CSS3 Cookbook: 7 Super Easy CSS Recipes to Copy and Paste

by on 20th October 2010 with 75 Comments

By now you’ve probably seen enough lengthy CSS3 tutorials to last a lifetime. You’re probably starting to become familiar with what CSS3 has to offer and are ready to move past basic theory and see some practical design examples that you can copy and paste right into your code without without wading through tons of commentary.

Well you’re in luck because that’s exactly what we have for you today! Below you’ll find seven fun and attractive CSS tricks that you can grab and insert right into your own projects and customize at will. Keep in mind that since this stuff is still cutting edge, older browsers won’t support most of it. I’ve tried to ensure graceful degradation where possible so that you can provide a working experience to all users and a better experience to those with using webkit.

Letterpress

Insetting text is fairly simple in CSS. To accomplish it you’ll need three colors: one background color, a lighter shade of the background color and a darker shade of the background color.

To start off, fill your text with the darker shade of your background color. Then simply apply a CSS3 text shadow that’s a lighter shade and it has the effect of creating an embossed look.

screenshot

The HTML


 
    

pressed

The CSS

body {
	background: #222222;
	color: #131313;
	font-size: 200px;
}

#container p {
	text-align: center;
	text-transform: uppercase;
	text-shadow: #2c2c2c 3px 3px 5px;
	
}

Small Caps

The small caps effect is when all of the letters in a headline are capital, but the initial letters in each word are larger than the rest. It’s a nice and simple effect that you don’t often see on the web (not really CSS3 but still cool!).

One easy way to do this is simply to insert “small” tags into your HTML and then to style those tags with a slightly smaller font size than the rest of the headline. A few commenters informed me that there is in fact an easier way to accomplish this! Simply use “font-variant: small-caps;” and you’re good to go!

I also used the “uppercase” text-trasform just for fun. This will automatically take any lowercase text and transform it, making it easy to go back and change your HTML while keeping the same look, even if you don’t remember to type in all caps.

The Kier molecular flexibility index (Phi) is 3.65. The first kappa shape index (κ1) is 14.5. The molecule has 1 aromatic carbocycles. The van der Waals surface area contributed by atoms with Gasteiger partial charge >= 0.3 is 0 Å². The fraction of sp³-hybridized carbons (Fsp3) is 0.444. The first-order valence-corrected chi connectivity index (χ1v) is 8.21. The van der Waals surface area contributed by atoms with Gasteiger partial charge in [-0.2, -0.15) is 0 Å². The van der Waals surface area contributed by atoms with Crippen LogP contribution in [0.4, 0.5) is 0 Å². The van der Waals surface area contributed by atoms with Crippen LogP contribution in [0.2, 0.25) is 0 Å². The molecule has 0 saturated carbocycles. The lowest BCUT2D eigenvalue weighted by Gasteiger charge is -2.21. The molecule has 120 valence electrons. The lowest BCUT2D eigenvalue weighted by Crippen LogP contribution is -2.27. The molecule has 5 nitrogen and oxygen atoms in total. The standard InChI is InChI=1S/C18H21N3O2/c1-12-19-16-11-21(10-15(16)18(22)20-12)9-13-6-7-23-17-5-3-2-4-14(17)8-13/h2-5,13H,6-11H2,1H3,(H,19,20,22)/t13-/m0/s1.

screenshot

The HTML


 
    

Small Caps

The CSS

body {
	background: #2c2b2b;
	color: #131313;
	font-size: 200px;
}

#container p {
	text-align: center;
	text-transform: uppercase;
	text-shadow: #363535 3px 3px 5px;
	font-variant: small-caps;
	
}

CSS Coupon

This one is helpful for those online retailers that want to offer promotions, sales, online coupons, etc. The typical border treatment that you see on most websites is just a solid line, but you can alternatively apple dashed or dotted lines to a border.

Combine this with some CSS3 rounded corners and a box-shadow and you’ve got yourself a nice little CSS coupon graphic!

screenshot

The HTML


 
    

$10 Off

The CSS

body {
	background: #21303b;
	color: #000;
	
}

h2 {
	font-size: 80px;
	line-height: 70px;
	font-family: Helvetica, sans-serif;
	font-weight: bold;
	text-align: center;
	text-transform: uppercase;
}

#container {
	background-color: white;
	height: 200px;
	width: 400px;
	margin: 100px auto;
	border: 3px dashed #21303b;
	
	/*shadow*/
	-webkit-box-shadow: 10px 10px 10px #000;
	-moz-box-shadow: 10px 10px 10px #000;
	box-shadow: 10px 10px 10px #000;
	
	/*rounded corners*/
	-webkit-border-radius: 20px;
	-moz-border-radius: 20px;
	border-radius: 20px;
}

Stitched

While we’re on the subject of dashed border treatments, here’s an alternate trick you can use to give a box a subtle sewn-on illusion.

This time instead of a border we use an outline. An outline can be easily inset using a negative value on the outline-offset command.

screenshot

The HTML


 
    

Stitched

The CSS

body {
	background: #21303b;
	color: #fff;
}

h2 {
	font-size: 70px;
	line-height: 190px;
	font-family: Helvetica, sans-serif;
	font-weight: bold;
	text-align: center;
}

#container {
	/*stitching*/